Activists in pre-trial detention for criticizing Thai royals on hunger strike

Bangkok, May 24 (EFE).- Several civil organizations are concerned about the health of two youth Thai activists who have been on hunger strike for weeks to protest their pre-trial detention and repeated denials of bail requests.

The pro-democracy activists were arrested on lèse majesté charges in Thailand, which carry a prison sentence of between three and 15 years.

The lèse-majesté law or Article 112, which the UN has criticized as excessively harsh, punishes anyone who defames, insults or threatens the king, queen or crown prince.

Tantawan “Tawan” Tuatulanon, 20, a member of the pro-democracy group Draconis Revolution, was arrested for conducting a street survey in February on traffic disruptions caused by royal motorcades and for criticizing the monarchy in a video on Facebook.

Meanwhile, Sophon “Get” Surariddhidhamrong, 23, was arrested for a speech that criticized the monarchy on April 22.

Thai Lawyers for Human Rights said Tuesday that Tantawan is in poor health having been on hunger strike for more than a month since April 20, while Sophon has not eaten food for 19 days.

“(Tantawan’s) health is concerning,” TLHR lawyer Poonsuk Poonsookcharoen told Efe, adding that she would attend a hearing on Thursday, but the court is unlikely to release her on bail, in line with most lèse-majesté cases.

Poonsuk, who said he has not been able to visit her this week, said another prisoner activist told him that the young woman is very weak, needs help moving around and spends the day sleeping.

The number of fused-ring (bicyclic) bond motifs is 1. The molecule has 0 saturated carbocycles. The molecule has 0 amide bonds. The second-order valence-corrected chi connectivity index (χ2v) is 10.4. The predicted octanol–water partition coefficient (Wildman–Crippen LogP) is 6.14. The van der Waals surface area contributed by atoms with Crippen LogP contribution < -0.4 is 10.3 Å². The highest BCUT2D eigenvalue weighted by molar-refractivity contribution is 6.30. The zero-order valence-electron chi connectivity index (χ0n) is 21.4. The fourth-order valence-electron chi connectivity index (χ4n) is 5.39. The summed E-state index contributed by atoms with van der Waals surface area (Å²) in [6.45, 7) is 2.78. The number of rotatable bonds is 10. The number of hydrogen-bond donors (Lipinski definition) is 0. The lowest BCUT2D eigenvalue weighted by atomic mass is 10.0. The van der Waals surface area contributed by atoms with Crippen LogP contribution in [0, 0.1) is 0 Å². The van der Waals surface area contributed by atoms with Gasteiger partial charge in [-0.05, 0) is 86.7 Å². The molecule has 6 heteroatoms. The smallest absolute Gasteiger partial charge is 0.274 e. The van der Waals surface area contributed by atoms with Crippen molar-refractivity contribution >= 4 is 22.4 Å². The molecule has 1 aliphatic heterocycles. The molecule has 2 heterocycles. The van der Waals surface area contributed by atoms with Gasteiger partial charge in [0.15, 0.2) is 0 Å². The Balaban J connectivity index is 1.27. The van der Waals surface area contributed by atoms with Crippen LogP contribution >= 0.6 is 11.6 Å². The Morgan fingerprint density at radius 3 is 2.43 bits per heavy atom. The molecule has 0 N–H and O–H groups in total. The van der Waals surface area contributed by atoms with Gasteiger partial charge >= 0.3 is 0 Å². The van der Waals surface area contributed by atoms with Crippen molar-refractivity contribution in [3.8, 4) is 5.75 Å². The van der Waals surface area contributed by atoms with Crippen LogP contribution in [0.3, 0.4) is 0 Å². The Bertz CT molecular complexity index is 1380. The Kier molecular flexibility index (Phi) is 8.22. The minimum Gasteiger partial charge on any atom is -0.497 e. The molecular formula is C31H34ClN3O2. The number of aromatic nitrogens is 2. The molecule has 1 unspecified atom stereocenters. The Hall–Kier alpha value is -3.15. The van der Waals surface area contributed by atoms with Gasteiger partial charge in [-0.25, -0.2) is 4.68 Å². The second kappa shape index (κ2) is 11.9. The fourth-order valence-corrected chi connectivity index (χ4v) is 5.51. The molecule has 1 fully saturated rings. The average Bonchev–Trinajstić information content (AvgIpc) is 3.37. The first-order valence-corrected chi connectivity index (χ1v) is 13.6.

In a statement, Human Rights Watch said Tantawan needs urgent treatment in hospital.

“Thai authorities should drop the cases against Tantawan and others unjustly charged for their peaceful protests demanding reforms, or at least be immediately released on bail,” HRW Asia director Elaine Pearson said, calling the “lengthy” pre-trial detention “punitive and unjust.”

THLR said that the other hunger-striking activist, Sophon, complained that she was struggling with her mental health and wanted to see a psychiatrist.

After almost three years without using the lèse-majesté law, prime minister Prayut Chan-ocha ordered it to be applied again in November 2020 to quell the growing wave of criticism of the monarchy during student demonstrations calling for reforms in the country.

According to TLHR, 195 people have since been charged with lèse majesté. EFE


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